The research was supported by the Lustgarten Foundation for Pancreatic Research, which was established in the name of Marc Lustgarten, Vice Chairman of Cablevision Systems Corp. of New York, who died of the disease.

Dana-Farber Cancer Institute is a principal teaching affiliate of the Harvard Medical School and is among the leading cancer research and care centers in the United States. It is a founding member of the Dana-Farber/Harvard Cancer Center (DF/HCC), designated a comprehensive cancer center by the National Cancer Institute.

Contact: Richard Saltus, 617-632-5357.

Bill Schaller | EurekAlert!
Further information:
http://www.dfci.harvard.edu/

More articles from Health and Medicine:

nachricht Millions through license revenues
27.04.2017 | Rheinische Friedrich-Wilhelms-Universität Bonn

nachricht New High-Performance Center Translational Medical Engineering
26.04.2017 | Fraunhofer ITEM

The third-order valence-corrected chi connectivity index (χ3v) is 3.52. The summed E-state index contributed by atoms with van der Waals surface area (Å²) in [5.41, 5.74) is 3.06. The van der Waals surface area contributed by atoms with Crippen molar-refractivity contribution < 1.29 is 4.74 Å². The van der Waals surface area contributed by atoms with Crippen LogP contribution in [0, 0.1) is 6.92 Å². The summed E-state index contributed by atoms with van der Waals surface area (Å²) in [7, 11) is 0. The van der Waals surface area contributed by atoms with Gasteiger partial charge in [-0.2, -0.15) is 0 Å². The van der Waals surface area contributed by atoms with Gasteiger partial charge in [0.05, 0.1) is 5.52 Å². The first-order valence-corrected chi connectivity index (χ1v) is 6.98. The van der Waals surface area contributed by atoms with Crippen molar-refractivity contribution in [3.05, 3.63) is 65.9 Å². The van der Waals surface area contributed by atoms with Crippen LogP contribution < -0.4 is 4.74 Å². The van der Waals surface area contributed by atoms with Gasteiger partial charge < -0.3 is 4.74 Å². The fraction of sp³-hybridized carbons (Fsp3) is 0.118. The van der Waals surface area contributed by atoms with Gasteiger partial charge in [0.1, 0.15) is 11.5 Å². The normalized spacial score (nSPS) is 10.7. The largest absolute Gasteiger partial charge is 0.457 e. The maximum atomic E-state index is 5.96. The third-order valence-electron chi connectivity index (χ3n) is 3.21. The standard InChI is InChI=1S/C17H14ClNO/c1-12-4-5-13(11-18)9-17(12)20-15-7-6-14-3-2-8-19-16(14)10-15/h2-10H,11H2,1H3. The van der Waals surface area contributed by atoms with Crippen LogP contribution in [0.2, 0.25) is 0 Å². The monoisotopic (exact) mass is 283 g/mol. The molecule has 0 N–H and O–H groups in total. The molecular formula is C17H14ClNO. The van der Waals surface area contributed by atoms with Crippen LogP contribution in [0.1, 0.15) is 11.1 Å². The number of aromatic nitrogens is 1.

All articles from Health and Medicine >>>

The most recent press releases about innovation >>>

Die letzten 5 Focus-News des innovations-reports im Überblick:

Im Focus: Making lightweight construction suitable for series production

More and more automobile companies are focusing on body parts made of carbon fiber reinforced plastics (CFRP). However, manufacturing and repair costs must be further reduced in order to make CFRP more economical in use. Together with the Volkswagen AG and five other partners in the project HolQueSt 3D, the Laser Zentrum Hannover e.V. (LZH) has developed laser processes for the automatic trimming, drilling and repair of three-dimensional components.

Automated manufacturing processes are the basis for ultimately establishing the series production of CFRP components. In the project HolQueSt 3D, the LZH has...

Im Focus: Wonder material? Novel nanotube structure strengthens thin films for flexible electronics

Reflecting the structure of composites found in nature and the ancient world, researchers at the University of Illinois at Urbana-Champaign have synthesized thin carbon nanotube (CNT) textiles that exhibit both high electrical conductivity and a level of toughness that is about fifty times higher than copper films, currently used in electronics.